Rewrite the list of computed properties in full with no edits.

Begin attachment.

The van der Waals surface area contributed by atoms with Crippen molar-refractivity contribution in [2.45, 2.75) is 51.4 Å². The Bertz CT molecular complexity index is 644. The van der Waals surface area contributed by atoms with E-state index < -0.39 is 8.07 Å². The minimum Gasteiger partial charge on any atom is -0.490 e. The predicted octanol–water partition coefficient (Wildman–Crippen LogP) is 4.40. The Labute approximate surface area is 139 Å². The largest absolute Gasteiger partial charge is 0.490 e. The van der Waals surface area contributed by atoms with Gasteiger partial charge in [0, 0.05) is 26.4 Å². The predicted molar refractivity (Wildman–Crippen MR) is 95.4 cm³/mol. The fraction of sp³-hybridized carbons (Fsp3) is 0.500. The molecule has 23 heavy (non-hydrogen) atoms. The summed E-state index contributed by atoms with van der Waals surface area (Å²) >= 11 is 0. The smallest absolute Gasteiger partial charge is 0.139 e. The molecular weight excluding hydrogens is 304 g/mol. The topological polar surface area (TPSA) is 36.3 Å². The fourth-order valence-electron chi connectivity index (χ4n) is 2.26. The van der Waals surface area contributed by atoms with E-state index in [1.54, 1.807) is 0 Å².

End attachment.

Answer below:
The van der Waals surface area contributed by atoms with Crippen molar-refractivity contribution in [2.45, 2.75) is 51.4 Å². The Bertz CT molecular complexity index is 644. The van der Waals surface area contributed by atoms with E-state index < -0.39 is 8.07 Å². The minimum Gasteiger partial charge on any atom is -0.490 e. The predicted octanol–water partition coefficient (Wildman–Crippen LogP) is 4.40. The Labute approximate surface area is 139 Å². The largest absolute Gasteiger partial charge is 0.490 e. The van der Waals surface area contributed by atoms with Gasteiger partial charge in [0, 0.05) is 26.4 Å². The predicted molar refractivity (Wildman–Crippen MR) is 95.4 cm³/mol. The fraction of sp³-hybridized carbons (Fsp3) is 0.500. The molecule has 23 heavy (non-hydrogen) atoms. The summed E-state index contributed by atoms with van der Waals surface area (Å²) >= 11 is 0. The smallest absolute Gasteiger partial charge is 0.139 e. The molecular weight excluding hydrogens is 304 g/mol. The topological polar surface area (TPSA) is 36.3 Å². The fourth-order valence-electron chi connectivity index (χ4n) is 2.26. The van der Waals surface area contributed by atoms with E-state index in [1.54, 1.807) is 0 Å².